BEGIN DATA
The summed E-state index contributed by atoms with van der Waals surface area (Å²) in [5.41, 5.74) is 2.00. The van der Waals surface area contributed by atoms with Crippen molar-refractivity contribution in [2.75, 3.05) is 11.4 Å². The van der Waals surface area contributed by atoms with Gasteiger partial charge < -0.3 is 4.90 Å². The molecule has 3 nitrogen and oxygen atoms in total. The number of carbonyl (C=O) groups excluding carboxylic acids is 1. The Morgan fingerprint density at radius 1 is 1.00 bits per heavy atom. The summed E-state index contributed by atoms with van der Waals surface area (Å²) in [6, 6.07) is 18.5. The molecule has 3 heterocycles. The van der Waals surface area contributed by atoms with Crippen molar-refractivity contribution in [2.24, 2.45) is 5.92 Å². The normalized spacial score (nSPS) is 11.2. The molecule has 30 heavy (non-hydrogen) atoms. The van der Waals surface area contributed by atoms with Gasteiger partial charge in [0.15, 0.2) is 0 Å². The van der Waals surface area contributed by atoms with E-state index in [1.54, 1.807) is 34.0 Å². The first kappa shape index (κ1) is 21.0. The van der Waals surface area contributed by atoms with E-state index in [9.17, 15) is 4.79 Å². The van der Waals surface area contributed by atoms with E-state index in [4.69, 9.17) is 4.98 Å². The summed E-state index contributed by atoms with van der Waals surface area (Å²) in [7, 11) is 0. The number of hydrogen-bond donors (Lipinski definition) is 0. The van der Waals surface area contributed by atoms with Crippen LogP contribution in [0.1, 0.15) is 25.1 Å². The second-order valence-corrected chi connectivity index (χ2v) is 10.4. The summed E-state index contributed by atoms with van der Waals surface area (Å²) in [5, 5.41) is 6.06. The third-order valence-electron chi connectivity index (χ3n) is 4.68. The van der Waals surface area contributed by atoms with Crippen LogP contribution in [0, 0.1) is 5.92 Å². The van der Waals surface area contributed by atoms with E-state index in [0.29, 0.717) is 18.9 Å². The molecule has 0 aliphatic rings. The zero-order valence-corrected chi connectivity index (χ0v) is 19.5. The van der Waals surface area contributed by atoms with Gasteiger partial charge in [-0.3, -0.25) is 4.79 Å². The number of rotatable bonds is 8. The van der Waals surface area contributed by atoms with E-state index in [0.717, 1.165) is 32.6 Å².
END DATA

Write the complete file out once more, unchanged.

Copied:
The summed E-state index contributed by atoms with van der Waals surface area (Å²) in [5.41, 5.74) is 2.00. The van der Waals surface area contributed by atoms with Crippen molar-refractivity contribution in [2.75, 3.05) is 11.4 Å². The van der Waals surface area contributed by atoms with Gasteiger partial charge < -0.3 is 4.90 Å². The molecule has 3 nitrogen and oxygen atoms in total. The number of carbonyl (C=O) groups excluding carboxylic acids is 1. The Morgan fingerprint density at radius 1 is 1.00 bits per heavy atom. The summed E-state index contributed by atoms with van der Waals surface area (Å²) in [6, 6.07) is 18.5. The molecule has 3 heterocycles. The van der Waals surface area contributed by atoms with Crippen molar-refractivity contribution in [2.24, 2.45) is 5.92 Å². The normalized spacial score (nSPS) is 11.2. The molecule has 30 heavy (non-hydrogen) atoms. The van der Waals surface area contributed by atoms with Gasteiger partial charge in [0.15, 0.2) is 0 Å². The van der Waals surface area contributed by atoms with E-state index in [1.54, 1.807) is 34.0 Å². The first kappa shape index (κ1) is 21.0. The van der Waals surface area contributed by atoms with E-state index in [9.17, 15) is 4.79 Å². The van der Waals surface area contributed by atoms with E-state index in [4.69, 9.17) is 4.98 Å². The summed E-state index contributed by atoms with van der Waals surface area (Å²) in [7, 11) is 0. The number of hydrogen-bond donors (Lipinski definition) is 0. The van der Waals surface area contributed by atoms with Crippen LogP contribution in [0.1, 0.15) is 25.1 Å². The second-order valence-corrected chi connectivity index (χ2v) is 10.4. The summed E-state index contributed by atoms with van der Waals surface area (Å²) in [5, 5.41) is 6.06. The third-order valence-electron chi connectivity index (χ3n) is 4.68. The van der Waals surface area contributed by atoms with Crippen LogP contribution in [0, 0.1) is 5.92 Å². The van der Waals surface area contributed by atoms with E-state index in [0.29, 0.717) is 18.9 Å². The molecule has 0 aliphatic rings. The zero-order valence-corrected chi connectivity index (χ0v) is 19.5. The van der Waals surface area contributed by atoms with Gasteiger partial charge in [-0.3, -0.25) is 4.79 Å². The number of rotatable bonds is 8. The van der Waals surface area contributed by atoms with E-state index in [0.717, 1.165) is 32.6 Å².